Tobaski is the Wolof word for the important Muslim holiday Eid al-Adha. The holiday celebrates Abraham’s  near-sacrifice of his son Ishmael. Most important on this day is: lots of praying, sacrificing a ram (or cow or goat), looking fancy and feasting. For the kids, in the evening they get to dress up and go around asking for money and candy.  This year our community celebrated Tobaski on October 16, but due to ever-present technical problems I'm posting about it now!

2013: Dan (Jerreh) and Darrin (Kawsu) pose with our family's dog, Jack, in their nice holiday clothes

2013: Baby Therese chowing down on a large piece of meat and thoroughly enjoying it

Tobaski 2012: Binta snacks on some puffs while a ram is slaughtered.

Tobaski 2013: Fancy kids!

Friday, August 30, 2013

Material Baby!

A friend in our village(a mom with several kids) was recently urging me to hurry up and have a baby. I hear this from people all the time. Most Gambians are horrified to hear that the Peace Corps does not allow their married volunteers to procreate during their service. My friend pointed out that caring for a baby in The Gambia is not expensive, like it is in the U.S., so there should be no problem. You don’t need anything for the first month, she assured me. Just some old faanoos (wrap skirts) to wrap the baby in and replace with clean ones if the baby makes a mess. Later on, some used clothes might be nice. I didn’t even want to try to explain to her the massive amount of equipment some parents in the U.S. tote around on a daily basis!
When you have a baby in The Gambia, people generally give you things like money, soap and fabric – not crazy plastic contraptions. Granted, people in the Gambia are not inundated with the marketing of baby products like we are in the U.S. If these products were available and people had the money to buy them, they might. It’s human nature to like new, shiny products. And for many Gambians, having Western material goods is a big status things…so who knows. Maybe I will someday be visiting a more developed Gambia of the future, where people are pushing name brand baby joggers down village streets and sterilizing baby bottles in their electric dishwashers.
So, here is my top ten list of the West African way vs. the American way
(United States prices are estimates based on searches – I know they are not completely accurate!)
1. sport stroller for jogging(150 - 600 $ USD ) , regular stroller for general use (40- 400 $ USD), expensive baby backpack contraption and/or front-carrier contraption and/or store-bought baby sling (15 – 150 $ USD) , stroller base for car seat infant carrier (100 $ USD)
vs. wrap skirt (“faanoo”) (2 meters of fabric)  for riding on mom’s back (1 - 2 $ USD)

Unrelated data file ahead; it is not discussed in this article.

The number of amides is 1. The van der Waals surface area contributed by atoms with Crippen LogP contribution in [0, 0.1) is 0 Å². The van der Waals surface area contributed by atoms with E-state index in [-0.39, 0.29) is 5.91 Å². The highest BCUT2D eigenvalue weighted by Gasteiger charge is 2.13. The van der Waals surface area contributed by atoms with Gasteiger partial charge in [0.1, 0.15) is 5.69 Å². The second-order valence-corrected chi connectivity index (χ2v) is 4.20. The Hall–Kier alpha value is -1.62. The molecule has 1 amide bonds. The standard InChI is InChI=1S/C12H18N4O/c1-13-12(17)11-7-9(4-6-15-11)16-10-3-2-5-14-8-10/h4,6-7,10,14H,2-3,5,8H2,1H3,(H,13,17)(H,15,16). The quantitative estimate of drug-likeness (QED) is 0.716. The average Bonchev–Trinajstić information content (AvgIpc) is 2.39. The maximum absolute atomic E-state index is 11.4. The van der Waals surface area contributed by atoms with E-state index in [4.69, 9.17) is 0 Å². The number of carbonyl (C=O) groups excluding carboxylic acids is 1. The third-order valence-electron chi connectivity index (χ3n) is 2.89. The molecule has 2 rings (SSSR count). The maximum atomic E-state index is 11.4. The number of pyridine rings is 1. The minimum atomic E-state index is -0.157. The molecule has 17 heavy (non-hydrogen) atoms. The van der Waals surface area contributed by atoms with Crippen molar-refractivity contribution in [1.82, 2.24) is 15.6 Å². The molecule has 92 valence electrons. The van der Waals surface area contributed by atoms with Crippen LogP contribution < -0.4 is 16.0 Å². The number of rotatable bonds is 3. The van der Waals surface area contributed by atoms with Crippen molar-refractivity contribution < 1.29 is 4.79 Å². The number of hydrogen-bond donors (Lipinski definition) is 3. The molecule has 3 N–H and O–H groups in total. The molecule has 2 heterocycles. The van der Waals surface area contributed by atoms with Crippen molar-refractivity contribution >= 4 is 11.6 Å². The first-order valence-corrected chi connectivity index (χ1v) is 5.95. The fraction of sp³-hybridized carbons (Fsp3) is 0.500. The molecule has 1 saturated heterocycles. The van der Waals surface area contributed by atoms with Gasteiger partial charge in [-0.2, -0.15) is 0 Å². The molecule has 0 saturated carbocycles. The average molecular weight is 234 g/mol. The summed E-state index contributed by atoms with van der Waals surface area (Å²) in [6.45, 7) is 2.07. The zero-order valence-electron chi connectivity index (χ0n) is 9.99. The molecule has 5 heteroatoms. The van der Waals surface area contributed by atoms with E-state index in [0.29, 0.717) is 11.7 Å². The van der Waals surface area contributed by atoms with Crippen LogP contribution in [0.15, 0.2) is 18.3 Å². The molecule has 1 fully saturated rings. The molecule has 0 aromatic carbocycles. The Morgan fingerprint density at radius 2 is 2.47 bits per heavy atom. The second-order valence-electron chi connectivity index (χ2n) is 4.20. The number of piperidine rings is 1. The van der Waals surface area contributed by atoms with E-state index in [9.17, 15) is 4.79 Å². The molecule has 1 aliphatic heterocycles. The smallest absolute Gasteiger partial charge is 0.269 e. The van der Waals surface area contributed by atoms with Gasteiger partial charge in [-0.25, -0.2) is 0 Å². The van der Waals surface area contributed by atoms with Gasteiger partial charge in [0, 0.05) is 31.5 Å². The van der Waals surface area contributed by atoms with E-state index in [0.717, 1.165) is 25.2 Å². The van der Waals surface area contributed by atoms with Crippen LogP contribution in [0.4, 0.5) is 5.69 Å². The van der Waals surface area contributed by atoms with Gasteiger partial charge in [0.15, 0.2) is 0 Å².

2. expensive child safety seat for automobile travel (80 – 300 $ USD)
vs. potential death in accidents involving baby riding unprotected in mom’s lap on public bus/donkey cart/taxi (0 $ USD) (I don’t even want to think about it!)
3. breastfeeding (0 $ USD) (In the U.S. A.: 49%  at 6 months, 27% at one year, says the CDC) or formula (20 $ USD)
vs. exclusive breastfeeding (0 $ USD) – anytime, anywhere…and no one cares or complains that it is obscene (in The Gambia: pretty close to 100%, barring a few exceptional situations, says me with no scientific proof)
4. disposable diapers (20 $ for 75) or cloth diapers (1 $ USD each) with intricate snap pants in cool design (12 $ USD)
vs. semi-reusable triangle of plastic (0.05 $ USD)  and an old, not especially absorbant rag OR nothing (0 $ USD – though you need soap and water for cleanup)
5. baby wipes (13 $ USD for 350 “all natural” wipes), baby wipe warming device (25 $ USD)
vs. plastic kettle (“tasaloo”) of water (1 - 2 $ USD) (I also recommend soap for proper handwashing)
6. play pen (50 – 100 $ USD)
Vs. mat on the ground (3 $ USD)
7. baby bathtub (25 $ USD), baby bath chair (20 $ USD)
vs. plastic basin (4 $ USD)
8. crib (150 – 300 $ USD), crib mattress (60 $ USD),  apnea alarm mat (100 $ USD)
vs. old fabric (0 $ USD), sheet of old plastic (0 $ USD), mom’s foam mattress (25 $ USD)
9. Fisher Price Laugh & Learn Click N’ Learn Remote (12 $ USD), Fisher Price Laugh & Learn Smart Screen Laptop (16.25 $ USD), Baby Einstein World of Rhythm DVD (10 $ USD)
vs. mom’s cell phone (20 $ USD), large, not-so-sharp knife (3 $ USD), sticks (0$ USD), goat poop (0$ USD)
10. Bouncer swing with IPAD  plug (200 $ USD)
vs.   Riding on mom’s back while she does work (0 $ USD)

No one can argue that West Africa is a safer place for babies than the U.S. – the discrepancy in access to health care is just too large. Malaria, diarrhea and respiratory infections take many infants’ lives here…and countless more die for reasons no one investigates. In the U.S. we have access to clean water, medicine and amazing emergency services. We have eradicated malaria, successfully vaccinated our population against many deadly childhood diseases, educated the public on many child safety issues and found ingenious ways to make traffic accidents less deadly for kids. But we Americans also spend a lot of time, money and energy on things that have no discernable benefit to our childrens’ health and well-being.

Wednesday, July 31, 2013

Work at Sulayman Junkung General Hospital is not always exciting. I’ve recently spent a lot of time collecting information for birth certificate registrations, adding it to the official books and filling out certificates when they’re available…we’re always slightly behind on this task and I know my help is appreciated, if not particularly essential to anyone’s health and well-being (except maybe the public health officers, who can spend more time taking breakfast breaks).